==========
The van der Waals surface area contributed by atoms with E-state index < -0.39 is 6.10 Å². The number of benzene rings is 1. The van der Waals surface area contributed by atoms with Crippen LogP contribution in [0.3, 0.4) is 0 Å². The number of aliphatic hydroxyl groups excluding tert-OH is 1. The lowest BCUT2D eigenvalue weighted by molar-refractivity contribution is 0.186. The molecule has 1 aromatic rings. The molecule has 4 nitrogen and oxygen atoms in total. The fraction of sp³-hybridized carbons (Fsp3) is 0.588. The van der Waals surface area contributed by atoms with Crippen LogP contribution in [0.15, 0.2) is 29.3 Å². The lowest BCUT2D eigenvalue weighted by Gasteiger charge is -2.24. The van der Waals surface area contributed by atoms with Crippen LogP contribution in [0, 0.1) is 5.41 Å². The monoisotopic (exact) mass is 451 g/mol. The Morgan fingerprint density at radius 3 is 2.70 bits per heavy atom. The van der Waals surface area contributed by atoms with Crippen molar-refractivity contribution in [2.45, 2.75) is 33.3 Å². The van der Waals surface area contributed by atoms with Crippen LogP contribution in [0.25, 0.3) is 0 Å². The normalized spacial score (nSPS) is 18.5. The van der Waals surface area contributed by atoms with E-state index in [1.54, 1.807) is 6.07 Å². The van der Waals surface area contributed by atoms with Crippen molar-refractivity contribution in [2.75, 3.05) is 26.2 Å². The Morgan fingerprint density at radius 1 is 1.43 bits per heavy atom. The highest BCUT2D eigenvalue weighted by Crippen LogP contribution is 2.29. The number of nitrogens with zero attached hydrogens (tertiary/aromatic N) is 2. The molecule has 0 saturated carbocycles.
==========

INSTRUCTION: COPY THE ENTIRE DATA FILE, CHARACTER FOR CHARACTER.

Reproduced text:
The van der Waals surface area contributed by atoms with E-state index < -0.39 is 6.10 Å². The number of benzene rings is 1. The van der Waals surface area contributed by atoms with Crippen LogP contribution in [0.3, 0.4) is 0 Å². The number of aliphatic hydroxyl groups excluding tert-OH is 1. The lowest BCUT2D eigenvalue weighted by molar-refractivity contribution is 0.186. The molecule has 1 aromatic rings. The molecule has 4 nitrogen and oxygen atoms in total. The fraction of sp³-hybridized carbons (Fsp3) is 0.588. The van der Waals surface area contributed by atoms with Crippen LogP contribution in [0.15, 0.2) is 29.3 Å². The lowest BCUT2D eigenvalue weighted by Gasteiger charge is -2.24. The van der Waals surface area contributed by atoms with Crippen LogP contribution in [0, 0.1) is 5.41 Å². The monoisotopic (exact) mass is 451 g/mol. The Morgan fingerprint density at radius 3 is 2.70 bits per heavy atom. The van der Waals surface area contributed by atoms with Crippen molar-refractivity contribution in [2.45, 2.75) is 33.3 Å². The van der Waals surface area contributed by atoms with Crippen LogP contribution in [0.25, 0.3) is 0 Å². The normalized spacial score (nSPS) is 18.5. The van der Waals surface area contributed by atoms with E-state index in [1.54, 1.807) is 6.07 Å². The van der Waals surface area contributed by atoms with Crippen molar-refractivity contribution in [2.75, 3.05) is 26.2 Å². The Morgan fingerprint density at radius 1 is 1.43 bits per heavy atom. The highest BCUT2D eigenvalue weighted by Crippen LogP contribution is 2.29. The number of nitrogens with zero attached hydrogens (tertiary/aromatic N) is 2. The molecule has 0 saturated carbocycles.